Nunavut judge convicts man for poor gun storage
Pond Inlet man pointed rifle at police while intoxicated
A Pond Inlet man has been convicted of pointing a firearm, and of storing that gun the wrong way, a Nunavut judge ruled on Tuesday, Jan. 29, in a decision given at the Nunavut Court of Justice.
Brian Omik, 36, answered his front door with a loaded rifle in his hand when the RCMP went to his home on July 27, 2018. He held the rifle low, and then raised the barrel to “waist level,” Justice Susan Cooper said.
The police had visited Omik’s home after being called to respond to an alleged assault.
“The officers kept yelling at the accused to put the rifle down,” Cooper said.
Cooper stayed two counts of threatening to use a firearm to assault a peace officer, saying there is no proof that Omik knew it was the police knocking at his door.
Omik was “highly intoxicated” Cooper said, citing evidence from multiple witnesses.
“He has no recollection of the incident with the police at the door to his residence.”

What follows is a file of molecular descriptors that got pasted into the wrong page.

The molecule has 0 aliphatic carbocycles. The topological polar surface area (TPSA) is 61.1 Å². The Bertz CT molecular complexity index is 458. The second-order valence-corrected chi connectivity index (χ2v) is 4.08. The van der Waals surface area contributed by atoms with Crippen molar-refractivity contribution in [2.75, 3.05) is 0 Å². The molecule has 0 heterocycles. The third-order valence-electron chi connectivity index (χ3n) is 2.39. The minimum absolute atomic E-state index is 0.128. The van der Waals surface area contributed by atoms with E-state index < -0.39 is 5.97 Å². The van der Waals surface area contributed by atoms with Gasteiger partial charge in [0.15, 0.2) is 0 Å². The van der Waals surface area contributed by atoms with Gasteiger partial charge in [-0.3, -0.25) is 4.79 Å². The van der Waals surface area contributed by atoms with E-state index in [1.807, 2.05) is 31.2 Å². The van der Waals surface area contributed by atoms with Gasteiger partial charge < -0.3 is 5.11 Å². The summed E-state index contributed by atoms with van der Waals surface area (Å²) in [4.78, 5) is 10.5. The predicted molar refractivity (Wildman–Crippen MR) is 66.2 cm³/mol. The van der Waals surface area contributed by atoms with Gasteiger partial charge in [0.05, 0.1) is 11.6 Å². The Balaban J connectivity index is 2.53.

This is not grounds for dismissal of the charges, she said.
“These types of offences are frequently alcohol related.”
Omik has no past convictions. He is currently on bail with restrictions to not drink alcohol. Sentencing for the convictions will take place on Thursday, Jan. 31. There is no minimum sentence for these charges.
“This incident was one of the scariest moments in my life,” a victim impact statement from one police officer reads. “I thought he was going to kill me and my partner.”
The defence asked that Omik serve his sentence on probation, with conditions. The Crown is asking for a short jail sentence or period of house arrest, along with a 12-month probation and firearms restrictions. The Crown also wants to see two guns that were seized by police forfeited.
“This is a very serious offence,” the Crown lawyer said. “Mr. Omik was sober when he left his firearm unsecure.”
The defence said that Omik, a hunter, uses these firearms to feed his family. Omik is currently on call for work at a mine.